Discovering what protects children from tuberculosis

Project type

  • PhD and Graduate Research Masters
  • Honours

Project details

Transmitted by aerosol, M. tuberculosis causes a chronic infection which can persist for years without developing into disease; or for roughly 5-15% of infected people and 10 million people annually, it develops into a chronic inflammatory disease, destroying the architecture of the organ it infects. One of the most intriguing immunological phenomena of human TB, and the basis of our innovative approach to identify biomarkers of protection, is that even in communities with the highest level of TB in the world, children aged 5-10 rarely develop TB, despite their high risk of infection.

We have just completed two clinical studies in South Africa. One is a phase 3 trial of vitamin D to prevent M. tuberculosis infection in children and the other is a TB household contact study identifying infected adults who develop TB and those with no evidence of infection. The student will use a systems biology approach combining RNA-seq, ATAC-seq, flow cytometry, proteomics and bioinformatics to identify immune cell phenotypes and functions in children which associate with protection from infection and disease critically needed to inform improved vaccine design and testing.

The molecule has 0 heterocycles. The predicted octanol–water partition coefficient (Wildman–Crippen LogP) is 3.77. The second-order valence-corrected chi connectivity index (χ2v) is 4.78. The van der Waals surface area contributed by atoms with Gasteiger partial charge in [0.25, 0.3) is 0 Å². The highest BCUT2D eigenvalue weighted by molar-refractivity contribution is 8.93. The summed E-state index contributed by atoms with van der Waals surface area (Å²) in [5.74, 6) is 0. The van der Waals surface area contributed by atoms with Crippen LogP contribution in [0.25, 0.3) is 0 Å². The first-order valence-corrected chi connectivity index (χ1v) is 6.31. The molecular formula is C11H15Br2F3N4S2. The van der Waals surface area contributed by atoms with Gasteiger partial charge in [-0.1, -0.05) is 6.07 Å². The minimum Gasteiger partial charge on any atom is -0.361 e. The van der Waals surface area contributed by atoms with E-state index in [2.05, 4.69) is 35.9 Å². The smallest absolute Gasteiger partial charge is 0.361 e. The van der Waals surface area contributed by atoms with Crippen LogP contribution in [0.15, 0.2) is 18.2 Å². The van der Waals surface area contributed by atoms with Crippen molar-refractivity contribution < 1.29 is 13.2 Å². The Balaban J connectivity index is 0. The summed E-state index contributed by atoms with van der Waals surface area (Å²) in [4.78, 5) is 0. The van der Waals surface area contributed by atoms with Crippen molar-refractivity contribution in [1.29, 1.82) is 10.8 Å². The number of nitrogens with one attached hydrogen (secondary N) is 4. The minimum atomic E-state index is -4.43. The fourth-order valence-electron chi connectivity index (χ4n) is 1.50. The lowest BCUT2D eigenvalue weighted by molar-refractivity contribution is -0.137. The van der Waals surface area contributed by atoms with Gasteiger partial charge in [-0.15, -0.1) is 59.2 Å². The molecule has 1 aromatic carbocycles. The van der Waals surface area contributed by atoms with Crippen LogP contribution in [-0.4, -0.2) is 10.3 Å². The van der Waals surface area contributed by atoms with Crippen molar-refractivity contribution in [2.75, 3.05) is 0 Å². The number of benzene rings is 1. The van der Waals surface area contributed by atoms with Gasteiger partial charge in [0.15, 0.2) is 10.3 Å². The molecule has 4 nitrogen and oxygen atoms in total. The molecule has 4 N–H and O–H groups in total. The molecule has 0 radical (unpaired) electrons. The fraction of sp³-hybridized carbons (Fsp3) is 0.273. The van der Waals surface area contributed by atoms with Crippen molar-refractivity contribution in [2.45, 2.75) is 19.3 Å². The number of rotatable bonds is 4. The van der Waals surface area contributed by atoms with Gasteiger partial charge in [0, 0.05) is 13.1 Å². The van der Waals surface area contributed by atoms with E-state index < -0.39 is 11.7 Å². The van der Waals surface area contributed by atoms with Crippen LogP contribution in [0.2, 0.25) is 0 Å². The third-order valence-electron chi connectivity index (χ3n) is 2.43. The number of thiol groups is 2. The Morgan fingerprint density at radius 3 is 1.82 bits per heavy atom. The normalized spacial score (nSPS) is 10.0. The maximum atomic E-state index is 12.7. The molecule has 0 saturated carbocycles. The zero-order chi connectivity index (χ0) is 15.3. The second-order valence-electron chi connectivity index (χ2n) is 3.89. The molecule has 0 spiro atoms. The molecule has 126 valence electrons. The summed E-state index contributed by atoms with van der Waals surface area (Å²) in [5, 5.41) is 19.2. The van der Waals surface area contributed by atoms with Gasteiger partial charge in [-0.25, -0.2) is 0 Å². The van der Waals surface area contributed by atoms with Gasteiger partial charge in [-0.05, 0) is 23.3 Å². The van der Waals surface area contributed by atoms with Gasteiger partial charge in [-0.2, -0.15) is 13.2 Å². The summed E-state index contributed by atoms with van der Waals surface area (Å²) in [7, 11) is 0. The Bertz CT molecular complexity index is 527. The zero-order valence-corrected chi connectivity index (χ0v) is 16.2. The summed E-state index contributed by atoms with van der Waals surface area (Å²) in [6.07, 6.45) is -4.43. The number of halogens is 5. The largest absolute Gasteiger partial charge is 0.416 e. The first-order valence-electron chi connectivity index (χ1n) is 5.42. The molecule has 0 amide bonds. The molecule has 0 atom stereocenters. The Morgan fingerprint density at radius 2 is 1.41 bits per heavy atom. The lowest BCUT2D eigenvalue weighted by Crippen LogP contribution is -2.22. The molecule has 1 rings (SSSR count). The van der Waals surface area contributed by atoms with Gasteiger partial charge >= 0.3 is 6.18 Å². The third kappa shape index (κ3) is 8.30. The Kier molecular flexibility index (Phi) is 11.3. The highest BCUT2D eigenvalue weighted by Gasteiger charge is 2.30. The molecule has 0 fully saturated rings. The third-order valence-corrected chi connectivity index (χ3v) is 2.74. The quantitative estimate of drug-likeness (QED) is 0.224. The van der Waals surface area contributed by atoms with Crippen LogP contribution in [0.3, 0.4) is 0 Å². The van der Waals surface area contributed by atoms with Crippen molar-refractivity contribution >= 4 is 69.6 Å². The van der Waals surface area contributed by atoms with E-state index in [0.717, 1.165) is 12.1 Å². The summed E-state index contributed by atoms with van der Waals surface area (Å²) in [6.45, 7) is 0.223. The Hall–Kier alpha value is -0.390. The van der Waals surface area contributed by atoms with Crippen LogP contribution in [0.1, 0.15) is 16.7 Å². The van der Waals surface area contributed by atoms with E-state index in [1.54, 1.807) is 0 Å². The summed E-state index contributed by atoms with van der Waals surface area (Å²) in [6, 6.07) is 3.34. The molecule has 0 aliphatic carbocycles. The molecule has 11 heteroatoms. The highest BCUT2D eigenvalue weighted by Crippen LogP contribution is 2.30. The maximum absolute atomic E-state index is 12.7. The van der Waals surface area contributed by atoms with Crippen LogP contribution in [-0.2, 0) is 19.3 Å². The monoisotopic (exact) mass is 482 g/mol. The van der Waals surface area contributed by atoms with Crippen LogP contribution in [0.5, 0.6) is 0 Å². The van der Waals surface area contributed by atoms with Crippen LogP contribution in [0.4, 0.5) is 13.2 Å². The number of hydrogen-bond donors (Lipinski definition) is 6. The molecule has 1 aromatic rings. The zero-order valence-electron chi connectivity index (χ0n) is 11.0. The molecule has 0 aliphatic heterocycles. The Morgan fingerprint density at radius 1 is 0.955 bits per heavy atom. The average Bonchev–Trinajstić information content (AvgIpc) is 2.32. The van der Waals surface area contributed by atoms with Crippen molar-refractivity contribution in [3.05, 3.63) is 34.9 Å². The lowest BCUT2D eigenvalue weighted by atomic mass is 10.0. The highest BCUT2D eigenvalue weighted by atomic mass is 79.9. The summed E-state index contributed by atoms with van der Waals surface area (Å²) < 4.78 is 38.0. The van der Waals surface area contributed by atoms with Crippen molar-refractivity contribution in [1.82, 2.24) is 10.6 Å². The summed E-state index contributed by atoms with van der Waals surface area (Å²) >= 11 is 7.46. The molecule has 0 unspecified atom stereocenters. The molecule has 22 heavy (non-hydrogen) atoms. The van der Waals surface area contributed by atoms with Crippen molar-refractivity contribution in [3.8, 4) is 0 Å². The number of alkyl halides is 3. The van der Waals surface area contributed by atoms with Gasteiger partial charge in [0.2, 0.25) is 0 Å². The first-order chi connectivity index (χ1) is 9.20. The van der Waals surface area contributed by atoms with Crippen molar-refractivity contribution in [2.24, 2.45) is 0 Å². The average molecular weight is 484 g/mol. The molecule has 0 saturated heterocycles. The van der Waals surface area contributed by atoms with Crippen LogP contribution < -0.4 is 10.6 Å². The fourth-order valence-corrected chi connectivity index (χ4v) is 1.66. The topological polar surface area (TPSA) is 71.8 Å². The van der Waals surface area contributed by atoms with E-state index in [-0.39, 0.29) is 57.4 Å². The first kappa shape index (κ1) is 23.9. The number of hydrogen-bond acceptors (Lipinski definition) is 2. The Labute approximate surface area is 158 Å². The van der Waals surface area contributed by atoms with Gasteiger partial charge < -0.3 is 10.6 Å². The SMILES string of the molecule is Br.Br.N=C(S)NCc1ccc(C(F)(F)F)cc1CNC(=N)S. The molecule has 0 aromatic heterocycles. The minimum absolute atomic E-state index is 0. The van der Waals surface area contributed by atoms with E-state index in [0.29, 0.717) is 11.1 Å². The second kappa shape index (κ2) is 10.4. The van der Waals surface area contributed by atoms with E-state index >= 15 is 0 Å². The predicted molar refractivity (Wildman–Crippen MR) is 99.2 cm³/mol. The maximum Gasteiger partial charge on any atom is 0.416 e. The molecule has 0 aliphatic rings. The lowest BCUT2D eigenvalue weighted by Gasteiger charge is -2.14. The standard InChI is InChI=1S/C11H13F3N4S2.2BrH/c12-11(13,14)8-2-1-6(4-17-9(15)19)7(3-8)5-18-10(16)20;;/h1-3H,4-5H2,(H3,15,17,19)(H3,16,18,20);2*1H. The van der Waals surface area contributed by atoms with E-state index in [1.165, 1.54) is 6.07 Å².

About our research group

Our research focuses on how epidemiological risk factors, such as undernutrition, age and sex differences, as well as viral co-infections, particularly HIV-1 and SARS-CoV-2 increase tuberculosis (TB) risk. We study how the response of innate immune cells which engulf the tuberculosis bacteria, namely macrophages and neutrophils, is dysregulated by these risk factors leading to TB disease development. We combine analysis of clinical cohort samples to identify novel pathways of pathogenesis in humans with in vitro infection models to determine the molecular mechanism underlying disease risk. Together this enables us to identify novel therapeutic targets and develop diagnostic biomarkers to improve earlier TB diagnosis and inform who will most benefit from treatment.

We achieve this using a range of cutting-edge techniques to interrogate genetic, epigenetic, transcriptomic and proteomic changes in both the host and bacteria to identify how these impact the inflammatory response during infection. We are particularly interested in regulation of cell death pathways and the heterogeneity of cellular responses due to tissue micro-environmental changes which we probe using single cell omics, spatial omics and advanced live cell imaging techniques.

Education pathways